These are just a few of the many ese Ifa that deal with character, pointed out to show that without character, the title of priest and respect that goes with it, are meaningless.

On Age/Wisdom

Whether the age is counted in years of initiation or years on earth, age alone does not make a priest. Though, we can certainly deduce that while age doesn’t guarantee wisdom, without age (years on earth) wisdom can’t be fully attained. This is why in Yoruba culture, years of initiation can never outweigh years on earth, so it would be absurd to see a 45 year old dobale/kunle to a 20 year old, regardless of their years as a priest. Also of note though, is that years on earth and “eldership” does not guarantee character (or wisdom for that matter. The Odu Ogbe Iwori says:

Bad conduct is what is attributed to youth
Bad character is what is attributed to elders

Ishekushe l’ewe le she
Iwa ihukuhu ni ti agbalagba

Ifa explains that in our youth, when we do something bad, the action comes from not knowing better. As an elder, life should teach us to know better, so when we do something bad, life should have already taught us so, and therefore it must come from bad character. Without character, eldership means nothing, regardless of how you measure that time.

Eldership further does not mean that one holds no responsibility to help those that are junior, which is yet another show of true character. Eldership is retained by remembering one’s status, and helping those at a different level, whether it’s age or mental ability. The Odu Oyekun Meji reminds of this by stating:

A child is not tall enough to stretch his hand and reach the high shelf
An adults hands can not enter the mouth of a gourd
The work an adult begs a child to do
Let him not refuse to do
We all have work to do for each others good
Ifa divination was performed for Orunmila
About whom his devotee
Would make complaint to Olodumare
Olodumare then sent for Orunmila
To explain the reason why
He did not support his devotee
When Orunmila got to the presence of Olodumare
He explained that he had done all in his power for his devotee
But that the destiny chosen by the devotee made his efforts fruitless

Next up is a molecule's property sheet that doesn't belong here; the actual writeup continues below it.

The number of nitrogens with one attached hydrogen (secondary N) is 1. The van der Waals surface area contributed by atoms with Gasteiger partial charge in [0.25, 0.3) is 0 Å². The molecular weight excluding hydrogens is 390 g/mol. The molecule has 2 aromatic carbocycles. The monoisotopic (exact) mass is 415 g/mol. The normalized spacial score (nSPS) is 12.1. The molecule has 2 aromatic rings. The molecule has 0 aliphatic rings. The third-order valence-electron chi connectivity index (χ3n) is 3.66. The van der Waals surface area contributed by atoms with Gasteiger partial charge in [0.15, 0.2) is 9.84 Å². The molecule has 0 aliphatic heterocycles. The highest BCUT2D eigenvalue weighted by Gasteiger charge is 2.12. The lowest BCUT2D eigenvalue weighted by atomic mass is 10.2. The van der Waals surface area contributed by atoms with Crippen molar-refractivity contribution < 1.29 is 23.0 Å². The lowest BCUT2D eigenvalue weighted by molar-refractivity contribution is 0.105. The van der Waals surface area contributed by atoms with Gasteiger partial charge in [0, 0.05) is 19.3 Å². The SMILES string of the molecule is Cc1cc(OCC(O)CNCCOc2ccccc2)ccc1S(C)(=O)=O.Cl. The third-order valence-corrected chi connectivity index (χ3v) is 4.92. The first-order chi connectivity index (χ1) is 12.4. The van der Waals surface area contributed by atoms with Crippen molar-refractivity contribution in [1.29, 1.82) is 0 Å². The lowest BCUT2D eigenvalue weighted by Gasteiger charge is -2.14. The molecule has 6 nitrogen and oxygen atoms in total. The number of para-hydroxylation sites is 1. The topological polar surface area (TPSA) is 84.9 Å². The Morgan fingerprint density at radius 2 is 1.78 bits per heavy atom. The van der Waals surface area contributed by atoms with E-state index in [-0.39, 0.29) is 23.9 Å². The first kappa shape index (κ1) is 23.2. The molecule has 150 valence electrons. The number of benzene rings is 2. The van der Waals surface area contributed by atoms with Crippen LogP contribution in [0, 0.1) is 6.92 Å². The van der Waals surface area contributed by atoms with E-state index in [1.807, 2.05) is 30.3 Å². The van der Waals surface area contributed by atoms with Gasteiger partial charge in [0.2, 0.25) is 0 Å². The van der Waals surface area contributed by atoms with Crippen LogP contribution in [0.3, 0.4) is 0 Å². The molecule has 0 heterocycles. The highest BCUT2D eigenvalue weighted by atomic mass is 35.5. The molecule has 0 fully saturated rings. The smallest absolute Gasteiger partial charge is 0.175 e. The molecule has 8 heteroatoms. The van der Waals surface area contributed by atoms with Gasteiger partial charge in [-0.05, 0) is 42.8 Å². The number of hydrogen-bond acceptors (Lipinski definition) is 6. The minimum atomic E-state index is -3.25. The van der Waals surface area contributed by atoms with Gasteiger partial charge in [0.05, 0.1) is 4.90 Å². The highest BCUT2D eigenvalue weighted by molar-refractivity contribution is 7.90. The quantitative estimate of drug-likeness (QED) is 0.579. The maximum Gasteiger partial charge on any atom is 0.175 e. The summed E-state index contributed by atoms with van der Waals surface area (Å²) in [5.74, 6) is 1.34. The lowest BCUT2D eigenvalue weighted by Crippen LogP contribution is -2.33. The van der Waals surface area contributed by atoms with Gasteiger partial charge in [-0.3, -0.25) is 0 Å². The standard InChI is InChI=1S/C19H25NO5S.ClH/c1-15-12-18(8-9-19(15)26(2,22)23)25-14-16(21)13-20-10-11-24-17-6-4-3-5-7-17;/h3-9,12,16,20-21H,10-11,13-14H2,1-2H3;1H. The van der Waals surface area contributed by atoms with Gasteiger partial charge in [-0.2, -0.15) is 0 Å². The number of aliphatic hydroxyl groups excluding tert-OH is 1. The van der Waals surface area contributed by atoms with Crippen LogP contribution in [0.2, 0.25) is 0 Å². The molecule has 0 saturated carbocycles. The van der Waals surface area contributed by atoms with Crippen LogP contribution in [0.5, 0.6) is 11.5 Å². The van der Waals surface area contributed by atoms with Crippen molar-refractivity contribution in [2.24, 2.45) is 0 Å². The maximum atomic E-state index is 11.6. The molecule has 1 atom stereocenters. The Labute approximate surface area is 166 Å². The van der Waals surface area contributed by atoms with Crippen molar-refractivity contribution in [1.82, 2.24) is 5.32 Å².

It was then that the matter
Became quite clear to Olodumare
And he was happy
That he did not pronounce his judgment on the evidence of only one of the two parties.

Owo ewe o to pepe
Ti agbalagba o wo akeregbe
Ishe ewe be agba
Ki o ma she ko mo
Gbogboo wa ni a nishe a jo mbe 'raa wa
A dia fun Orunmila
Eyi ti akapoo re
O pe lejo lodo Olodumare
Olodumaree waa rannshe si Orunmila
Pe ki o waa so idi naa
Ti ko fi gbe akapoo re
Nigba ti Orunmila de iwaju Olodumare
O ni oun sa gbogbo agbara oun fun akapo
O ni Ipin akapo ni o gbo
nigba naa ni oro naa
Too waa ye Olodumare yekeyeke
Inuu re si dun
Pe oun ko da ejo eekun kan

Additionally, this Odu reminds us that eldership is attained and kept by being just and wise. Olodumare seeing two juniors (Orunmila and his devotee) was wise in waiting to hear both sides of the story before pronouncing judgement. This allowed him to realize that not all was as one person might have it seem, and so rendered just judgement.

Ifa tells us in Orangun Meji (Ofun Meji) the eldest of Odu that became the junior of Odu upon descending to earth:

He who breaks a Kola nut (with 4 valves) will eat two valves
An avaricious elder is he who eats three valves
After eating three valves
He carries his load unaided and proceeds on this way
These were the declaration of Ifa to the person at the forefront (the senior/leader)
Who shall later become the person at the very rear (the junior/follower)
He was advised to offer sacrifice
He refused to comply
It is their lack of propriety in manners
It is their lack of diplomacy
The person at the forefront
Had turned into the person at the very rear
It is their lack of propriety and manners

Onpabi nii j’eji
Agba okanjuwa a j’eta
To ba j’eta tan
A gn’eru u re a yaa lo
Dia fun Eni iwaju
Ti yoo deni ikeyin
Ebo ni won ni ko waa she
O koti ogbonhin sebo
Nje aimowa a hu u won ni o
Ai mede e pe e won ni o
Ara iwaji o, lo deni ikeyin
Aimowaa hu u won ni o

Even an elder and leader can lose their status for lack of character, as told my Ifa in Orangun Meji.

On Mentorship

It is the role of the priest to act as mentor and advisor to the devotee, but these are not things which come easily, quickly, or instantly upon initiation. In Otura-Elejin (Otura Ogbe) Ifa tells us:

A child studies Ifa with labor and suffering
When he grows up
He will reap all the rewards
This was the declaration of Ifa to Otura
When he would dip his hand into the boat of success
I dip my hands into the boat
And I pull out all good things of life
When Otura dipped his hand into the boar
He became successful from his sojourn to his home
I dip my hands into the boat
And I pull out all the good things of life

Tishe tiya lomode kekere fi n ko’Fa
Bo ba dagba tan
Nii ri ere e ee je o
Diafun Otura
Ti yoo towo b’ili ni Ishaga
Mo towo b’oko
Mo fa’hun rere yo o
Igba Otura t’owo b’oko
Lo la wale
Mo t’owo b’oko
Mo fa’hun rere yo o

In the story of Orunmila’s creation of the system of Divining Ifa, we are told:

Ifa, you are the leader
I am the follower
The leader is he who teaches the follower wisdom
You are the one who teaches one
Just as one’s sibling…

Ifa, iwo lara iwaju
Emi ni ero eyin
Ara iwaju nii ko ero eyin logbon
Iwo loo ko’mo loran

It is as leaders that Ifa wants us to teach Ifa’s followers wisdom, and so without wisdom, character and scholarship how can we accomplish this? If we do not study, we do not show character, we do not show leadership how can we truly call ourselves priests, let alone demand respect and senior status?